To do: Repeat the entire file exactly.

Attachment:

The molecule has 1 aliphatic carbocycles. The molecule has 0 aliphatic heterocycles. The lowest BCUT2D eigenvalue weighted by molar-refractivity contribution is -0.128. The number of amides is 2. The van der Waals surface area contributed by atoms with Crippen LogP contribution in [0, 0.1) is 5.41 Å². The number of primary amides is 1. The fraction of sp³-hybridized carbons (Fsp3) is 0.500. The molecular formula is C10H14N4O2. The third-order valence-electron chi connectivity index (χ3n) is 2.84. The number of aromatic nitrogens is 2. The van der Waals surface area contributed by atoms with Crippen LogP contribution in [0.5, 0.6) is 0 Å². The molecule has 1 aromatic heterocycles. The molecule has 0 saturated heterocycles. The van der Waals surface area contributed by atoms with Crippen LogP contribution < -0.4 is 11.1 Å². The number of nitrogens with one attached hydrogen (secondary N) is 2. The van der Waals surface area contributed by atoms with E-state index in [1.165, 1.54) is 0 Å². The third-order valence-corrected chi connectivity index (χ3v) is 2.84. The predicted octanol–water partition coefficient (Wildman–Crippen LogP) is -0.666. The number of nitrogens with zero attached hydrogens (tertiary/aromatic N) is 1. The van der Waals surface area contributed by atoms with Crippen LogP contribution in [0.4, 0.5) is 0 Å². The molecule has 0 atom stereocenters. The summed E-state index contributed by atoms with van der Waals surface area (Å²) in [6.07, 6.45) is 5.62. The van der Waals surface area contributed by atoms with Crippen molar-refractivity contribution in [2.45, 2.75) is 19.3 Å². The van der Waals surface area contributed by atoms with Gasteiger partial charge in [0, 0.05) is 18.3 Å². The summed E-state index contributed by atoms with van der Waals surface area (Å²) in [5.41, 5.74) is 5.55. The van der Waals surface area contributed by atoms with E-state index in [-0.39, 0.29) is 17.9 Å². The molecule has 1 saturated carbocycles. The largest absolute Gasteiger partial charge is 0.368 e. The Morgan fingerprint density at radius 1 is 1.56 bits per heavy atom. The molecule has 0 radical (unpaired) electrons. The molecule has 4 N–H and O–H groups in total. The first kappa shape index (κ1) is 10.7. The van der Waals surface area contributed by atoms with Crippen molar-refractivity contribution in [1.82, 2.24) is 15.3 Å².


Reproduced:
The molecule has 1 aliphatic carbocycles. The molecule has 0 aliphatic heterocycles. The lowest BCUT2D eigenvalue weighted by molar-refractivity contribution is -0.128. The number of amides is 2. The van der Waals surface area contributed by atoms with Crippen LogP contribution in [0, 0.1) is 5.41 Å². The number of primary amides is 1. The fraction of sp³-hybridized carbons (Fsp3) is 0.500. The molecular formula is C10H14N4O2. The third-order valence-electron chi connectivity index (χ3n) is 2.84. The number of aromatic nitrogens is 2. The van der Waals surface area contributed by atoms with Crippen LogP contribution in [0.5, 0.6) is 0 Å². The molecule has 1 aromatic heterocycles. The molecule has 0 saturated heterocycles. The van der Waals surface area contributed by atoms with Crippen LogP contribution < -0.4 is 11.1 Å². The number of nitrogens with one attached hydrogen (secondary N) is 2. The van der Waals surface area contributed by atoms with E-state index in [1.165, 1.54) is 0 Å². The third-order valence-corrected chi connectivity index (χ3v) is 2.84. The predicted octanol–water partition coefficient (Wildman–Crippen LogP) is -0.666. The number of nitrogens with zero attached hydrogens (tertiary/aromatic N) is 1. The van der Waals surface area contributed by atoms with Crippen LogP contribution in [0.4, 0.5) is 0 Å². The molecule has 0 atom stereocenters. The summed E-state index contributed by atoms with van der Waals surface area (Å²) in [6.07, 6.45) is 5.62. The van der Waals surface area contributed by atoms with Crippen molar-refractivity contribution in [2.45, 2.75) is 19.3 Å². The van der Waals surface area contributed by atoms with Gasteiger partial charge in [0, 0.05) is 18.3 Å². The summed E-state index contributed by atoms with van der Waals surface area (Å²) in [5.41, 5.74) is 5.55. The van der Waals surface area contributed by atoms with E-state index in [-0.39, 0.29) is 17.9 Å². The molecule has 1 saturated carbocycles. The largest absolute Gasteiger partial charge is 0.368 e. The Morgan fingerprint density at radius 1 is 1.56 bits per heavy atom. The molecule has 0 radical (unpaired) electrons. The molecule has 4 N–H and O–H groups in total. The first kappa shape index (κ1) is 10.7. The van der Waals surface area contributed by atoms with Crippen molar-refractivity contribution in [1.82, 2.24) is 15.3 Å².